Elections Bring 'Same Old Thing'-For Now: Paraguay's Ruling Party Keeps Grip on Power, but There Is Cause for Hope. (Analysis)

By Hebblethwaite, Margaret | National Catholic Reporter, May 9, 2003 | Go to article overview
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Elections Bring 'Same Old Thing'-For Now: Paraguay's Ruling Party Keeps Grip on Power, but There Is Cause for Hope. (Analysis)

Hebblethwaite, Margaret, National Catholic Reporter

It seems to have escaped the notice of the world's press that April 27 was the Paraguayan general election. Paraguay's neighbor, Argentina, had an election on the same day. The two countries are covered by the same correspondents and they could not be in two places at once. But Paraguay is always the forgotten country.

As someone who has lived in the Paraguayan countryside for two and a half years. I should declare a bias, but the Paraguayan election seems to me more important than the Argentinean one, for it produced a result. Argentina's did nothing more than select its two presidential candidates for the second round on May 18: former President Carlos Menem, with 24 percent, and Nestor Kirchner from the same party, the Partido Justicialista, with 21 percent.

So what is the significance of the victory of Nicanor Duarte Frutos, as new president of Paraguay, with 37 percent of the votes, and of the general victory of his party--the Colorados--at every level of government? The election selected diputados (the equivalent of a member of parliament). senators, departmental governors and departmental councilors for the next five years.

At one level it is an unsurprising result: The Colorado party has already been in power for 56 years. The word that is heard all around is continuismo--more of the same old thing. Yet continuismo itself has its fascination. How is it that Paraguay, which allegedly is a democratic country, is in fact in the grip of an irremovable corrupt gang? With international observers all around, and a splendid electoral law prescribing long prison sentences for electoral fraud, how exactly does the cheating take place?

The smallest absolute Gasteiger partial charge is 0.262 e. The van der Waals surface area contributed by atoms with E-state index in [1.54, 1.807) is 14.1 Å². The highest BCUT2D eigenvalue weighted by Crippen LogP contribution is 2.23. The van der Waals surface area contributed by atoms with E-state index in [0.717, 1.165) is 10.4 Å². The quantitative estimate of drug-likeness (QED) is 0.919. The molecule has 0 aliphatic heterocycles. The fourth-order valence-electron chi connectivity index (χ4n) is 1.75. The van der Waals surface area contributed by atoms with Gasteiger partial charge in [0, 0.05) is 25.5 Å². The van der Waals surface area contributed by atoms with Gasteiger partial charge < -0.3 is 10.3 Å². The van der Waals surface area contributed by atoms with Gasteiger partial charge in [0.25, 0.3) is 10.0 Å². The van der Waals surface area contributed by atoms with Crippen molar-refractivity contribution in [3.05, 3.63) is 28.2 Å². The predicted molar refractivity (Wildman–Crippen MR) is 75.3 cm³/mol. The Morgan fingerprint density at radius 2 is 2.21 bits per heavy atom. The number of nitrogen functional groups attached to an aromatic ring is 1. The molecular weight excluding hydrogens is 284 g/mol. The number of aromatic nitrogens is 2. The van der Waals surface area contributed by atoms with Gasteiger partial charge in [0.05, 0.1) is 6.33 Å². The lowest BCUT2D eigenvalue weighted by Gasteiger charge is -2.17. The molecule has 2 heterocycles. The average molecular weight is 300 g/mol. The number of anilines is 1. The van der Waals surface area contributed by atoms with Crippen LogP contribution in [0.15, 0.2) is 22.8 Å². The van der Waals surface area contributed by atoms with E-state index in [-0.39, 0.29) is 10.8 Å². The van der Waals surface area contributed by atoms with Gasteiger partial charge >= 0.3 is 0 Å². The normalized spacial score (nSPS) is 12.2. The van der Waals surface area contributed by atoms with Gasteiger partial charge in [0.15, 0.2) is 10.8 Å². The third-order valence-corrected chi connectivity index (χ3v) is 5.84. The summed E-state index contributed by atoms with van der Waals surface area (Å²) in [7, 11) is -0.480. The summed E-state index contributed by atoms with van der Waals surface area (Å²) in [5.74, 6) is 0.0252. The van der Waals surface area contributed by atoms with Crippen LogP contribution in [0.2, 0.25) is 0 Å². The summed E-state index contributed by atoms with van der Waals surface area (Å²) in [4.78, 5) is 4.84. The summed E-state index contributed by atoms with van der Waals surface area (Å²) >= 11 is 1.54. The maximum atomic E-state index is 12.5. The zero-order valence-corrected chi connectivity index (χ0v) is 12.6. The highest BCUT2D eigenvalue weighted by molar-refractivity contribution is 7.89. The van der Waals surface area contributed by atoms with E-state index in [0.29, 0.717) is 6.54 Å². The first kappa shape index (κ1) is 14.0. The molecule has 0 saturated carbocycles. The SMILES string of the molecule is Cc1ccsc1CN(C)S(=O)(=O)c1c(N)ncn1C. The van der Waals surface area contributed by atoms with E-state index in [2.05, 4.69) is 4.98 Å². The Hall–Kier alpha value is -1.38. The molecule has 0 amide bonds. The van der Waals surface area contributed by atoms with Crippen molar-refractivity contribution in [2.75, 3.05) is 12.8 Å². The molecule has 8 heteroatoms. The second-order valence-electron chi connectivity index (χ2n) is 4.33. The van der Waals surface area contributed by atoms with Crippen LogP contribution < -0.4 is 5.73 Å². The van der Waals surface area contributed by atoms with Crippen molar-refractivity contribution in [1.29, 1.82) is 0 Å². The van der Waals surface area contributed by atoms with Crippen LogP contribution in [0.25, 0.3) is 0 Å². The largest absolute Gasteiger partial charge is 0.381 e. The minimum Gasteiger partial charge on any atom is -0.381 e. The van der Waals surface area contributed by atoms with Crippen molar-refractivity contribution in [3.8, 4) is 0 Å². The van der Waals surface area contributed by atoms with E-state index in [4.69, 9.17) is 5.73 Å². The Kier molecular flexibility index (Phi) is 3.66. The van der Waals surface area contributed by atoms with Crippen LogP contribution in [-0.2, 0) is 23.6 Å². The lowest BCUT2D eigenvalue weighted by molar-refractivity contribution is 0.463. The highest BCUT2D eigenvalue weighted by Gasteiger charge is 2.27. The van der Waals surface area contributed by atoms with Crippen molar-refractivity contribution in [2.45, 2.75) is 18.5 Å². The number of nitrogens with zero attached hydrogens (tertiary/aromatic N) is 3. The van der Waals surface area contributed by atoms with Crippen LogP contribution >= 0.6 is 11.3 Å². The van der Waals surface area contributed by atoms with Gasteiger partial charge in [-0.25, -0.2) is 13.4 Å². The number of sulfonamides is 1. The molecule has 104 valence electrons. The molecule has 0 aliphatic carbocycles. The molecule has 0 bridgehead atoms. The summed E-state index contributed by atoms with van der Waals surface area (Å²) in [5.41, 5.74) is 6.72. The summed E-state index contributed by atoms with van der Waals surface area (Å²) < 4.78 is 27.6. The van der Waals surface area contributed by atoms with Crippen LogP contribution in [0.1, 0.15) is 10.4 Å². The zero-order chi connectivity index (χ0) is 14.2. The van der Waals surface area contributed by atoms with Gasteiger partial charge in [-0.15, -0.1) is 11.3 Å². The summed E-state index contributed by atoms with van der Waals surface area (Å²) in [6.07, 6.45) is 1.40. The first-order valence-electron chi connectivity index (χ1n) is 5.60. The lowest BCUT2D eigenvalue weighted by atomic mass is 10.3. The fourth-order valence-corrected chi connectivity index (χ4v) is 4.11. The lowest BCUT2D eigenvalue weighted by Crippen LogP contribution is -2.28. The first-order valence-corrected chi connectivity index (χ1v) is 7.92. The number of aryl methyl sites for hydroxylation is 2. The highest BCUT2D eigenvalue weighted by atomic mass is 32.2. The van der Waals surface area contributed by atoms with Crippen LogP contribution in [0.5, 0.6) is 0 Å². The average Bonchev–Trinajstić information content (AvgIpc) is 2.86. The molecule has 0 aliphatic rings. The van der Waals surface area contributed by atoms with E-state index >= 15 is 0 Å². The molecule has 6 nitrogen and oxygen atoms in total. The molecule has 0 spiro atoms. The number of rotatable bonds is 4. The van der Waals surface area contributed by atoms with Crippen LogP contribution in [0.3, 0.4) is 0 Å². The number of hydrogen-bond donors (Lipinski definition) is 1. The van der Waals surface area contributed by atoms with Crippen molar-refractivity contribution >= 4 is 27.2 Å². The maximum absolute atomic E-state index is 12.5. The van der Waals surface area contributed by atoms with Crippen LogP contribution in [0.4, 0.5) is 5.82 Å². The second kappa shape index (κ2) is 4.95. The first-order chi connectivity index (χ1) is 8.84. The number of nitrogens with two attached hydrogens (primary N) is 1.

At another level, the Paraguayan result is utterly amazing--not for the man who won, but for the man who came from nowhere and nearly won, Pedro Fadul. He overtook the candidate of the second party, the Liberals, two weeks before the election, though in the end he polled slightly below him--21 percent, against 23 percent for Julio Cesar Yoyito Franco. If Paraguay had a second round like Argentina and so many other South American countries, and if Fadul had gotten just over 2 percent more, then he might have picked up all the other anti-Colorado votes and become the winner. But in any case his meteoric rise suggests that he should be taken as a serious contender for the future. People here are keenly aware that in neighboring Brazil, the current president, Luiz Ignacio Lula da Silva, had to fight five elections before finally winning.

Fadul is a committed Catholic and a member of the Schoenstatt movement--a Marian movement that is widespread among the middle class in this part of Latin America. He has used money made in his career as a financier to cofound the church-run project, Paraguay Jaipotava ("The Paraguay that we want," in Guarani), which encourages the Paraguayan peasantry to plan for the future of the country.

Fadul enjoys the barely disguised support of all sectors of the church to such an extent that there was a row in the cathedral of Asuncion on the Friday night before the election. An ecumenical religious service had been arranged for all the presidential candidates, but both Nicanor and Yoyito Franco were furious over the favor shown to Fadul, who was greeted with applause from the congregation when he entered, and was the first to be greeted by Archbishop Pastor Cuquejo. This provoked Nicanor to clench his fist in rage rather than extend his hand, as he protested to Cuquejo about the error in protocol. Meanwhile Yoyito had been allocated a place behind the other two candidates, on the grounds that he was the last to accept the invitation. He disdained it, turned up late, and sat at the back.

Fadul has become an icon for a new era of honesty in politics. And to do this he has to break the mold completely, for politicians are the most distrusted sector of society (and the church the most trusted). He entered politics only eight months ago.

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Elections Bring 'Same Old Thing'-For Now: Paraguay's Ruling Party Keeps Grip on Power, but There Is Cause for Hope. (Analysis)


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